7 Signs of a Healthy Relationship

John Gottman is one of the most influential researchers and purveyors of couple’s therapy. With over 40 years of research on 3,000 couples, he and his team have accomplished the most extensive study ever done on marital stability and divorce prediction. Research done in the "Love Lab." involves interviewing couples while they are being physiologically monitored for heartbeat, perspiration, blood pressure, etc.  Malcolm Gladwell writes in his book, Blink, that Gottman can tell with high accuracy (95%) if couples will divorce after watching them for an hour. After 15 minutes he can tell with 90% accuracy.  Gladwell calls this, “thin slicing”: knowing which information to attend to and which to throw away.  Here are the things John Gottman looks for to determine a healthy relationship:

  1. Knowing each other well. Being friends means less likely to divorce (know names of co-workers, interests, kids teachers, etc.) and research shows that infidelity generally happens after the friendship has gone stale.  On average, happy couples spend six hours more a week than unhappy couples.
  2. Working to like each other.  Happy couples continually remind themselves of each other’s good points, remember and access good memories from the beginning of the relationship and are grateful for each other.
  3. Acknowledging and reassuring each other, aka “turning towards” each other when one partner “bids” for connection. “Turning towards” and “bids” are phrases coined by Gottman. Respectively, these two things mean the small behaviors that a partner displays to shows they care and a show (ranging from subtle to obvious) of a desire for connection.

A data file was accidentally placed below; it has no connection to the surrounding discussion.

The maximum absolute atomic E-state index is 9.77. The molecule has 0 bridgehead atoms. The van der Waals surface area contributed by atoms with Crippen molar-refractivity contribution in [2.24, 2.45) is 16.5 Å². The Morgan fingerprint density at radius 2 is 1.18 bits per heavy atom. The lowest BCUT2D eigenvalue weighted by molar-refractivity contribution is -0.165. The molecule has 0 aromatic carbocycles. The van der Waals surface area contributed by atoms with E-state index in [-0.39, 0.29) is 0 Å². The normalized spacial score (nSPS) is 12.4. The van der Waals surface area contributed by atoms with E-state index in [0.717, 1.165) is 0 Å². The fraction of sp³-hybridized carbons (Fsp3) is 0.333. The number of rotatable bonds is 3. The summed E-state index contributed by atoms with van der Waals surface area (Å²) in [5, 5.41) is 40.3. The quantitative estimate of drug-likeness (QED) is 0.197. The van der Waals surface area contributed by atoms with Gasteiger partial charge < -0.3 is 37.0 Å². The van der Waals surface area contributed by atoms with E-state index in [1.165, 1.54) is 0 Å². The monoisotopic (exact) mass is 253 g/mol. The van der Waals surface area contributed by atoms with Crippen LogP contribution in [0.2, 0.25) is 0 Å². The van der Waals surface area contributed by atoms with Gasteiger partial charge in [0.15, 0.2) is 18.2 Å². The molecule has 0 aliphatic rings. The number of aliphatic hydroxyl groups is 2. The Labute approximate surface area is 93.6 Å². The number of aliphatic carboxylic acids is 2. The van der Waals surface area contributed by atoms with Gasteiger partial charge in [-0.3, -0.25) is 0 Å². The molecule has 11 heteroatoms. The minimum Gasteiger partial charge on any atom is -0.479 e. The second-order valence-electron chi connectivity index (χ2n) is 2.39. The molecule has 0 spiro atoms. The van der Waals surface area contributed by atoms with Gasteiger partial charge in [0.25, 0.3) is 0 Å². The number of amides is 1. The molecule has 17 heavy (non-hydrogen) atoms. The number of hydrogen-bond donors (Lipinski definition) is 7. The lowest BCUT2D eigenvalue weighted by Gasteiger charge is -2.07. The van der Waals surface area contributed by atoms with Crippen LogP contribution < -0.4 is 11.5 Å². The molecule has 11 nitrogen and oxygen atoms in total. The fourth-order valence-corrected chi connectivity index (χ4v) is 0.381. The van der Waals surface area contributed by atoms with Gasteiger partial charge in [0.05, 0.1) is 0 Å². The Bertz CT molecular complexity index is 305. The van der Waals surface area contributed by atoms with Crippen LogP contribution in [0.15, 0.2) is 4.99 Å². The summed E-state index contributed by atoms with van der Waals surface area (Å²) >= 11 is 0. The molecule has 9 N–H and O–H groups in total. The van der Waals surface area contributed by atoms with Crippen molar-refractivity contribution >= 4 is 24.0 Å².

4. Taking spouses opinions into account.  Happy couples change their minds to accommodate partners.   In this way they take their partners happiness seriously.
  5. Solving solvable problems.  Solvable problems are specific and immediate issues that arise and can be settled using “repair attempts”: actions taken by a partner to diffuse the tension and keep a conflict from escalating out of control.  His research states successful use of repair attempts is one of the greatest predictors of relational success.
  6. Accepting irresolvable/perpetual conflicts. These are the conflicts that involve differences in life dreams, values and goals.  Gottman says that it is a waste of time to try to resolve all conflict in a relationship, he is more interested in how couples deal with conflict. Healthy couples face irresolvable differences by clarifying personal values, showing value for their partner, and affirming commitment to the relationship.  The use of turning towards, bids and repair attempts are all crucial to surviving this very difficult part of the relationship.
  7. Having shared meaning.  This includes work, commitments, values, religious involvement, friendships, family, etc.  Anything shared can bolster shared meaning in a couple's relationship. Research shows that couples who have been married longer are less likely to divorce due to longer time spent building a shared world.

These qualities are sometimes inherent in a relationship and sometimes require therapy and hard work. If you are a therapist working with couples there are many ways to incorporate Gottman’s research into your work.  One tool we suggest is the Marriage Minute: a daily email from the Gottman Institute that gives quick, practical advice for building stronger marriages.

 

Katie Woodruff has a Masters in Marriage and Family Therapy with a specialization in trauma-informed care. She has worked in community mental health, female prison, and in private practice. A Louisiana native and Tennessee transplant, she is currently living in post graduate/pre-licensure purgatory and understands the need for Motive all too well. She enjoys unpredictable weather, her misunderstood pit bull and most of all, a good sense of humor.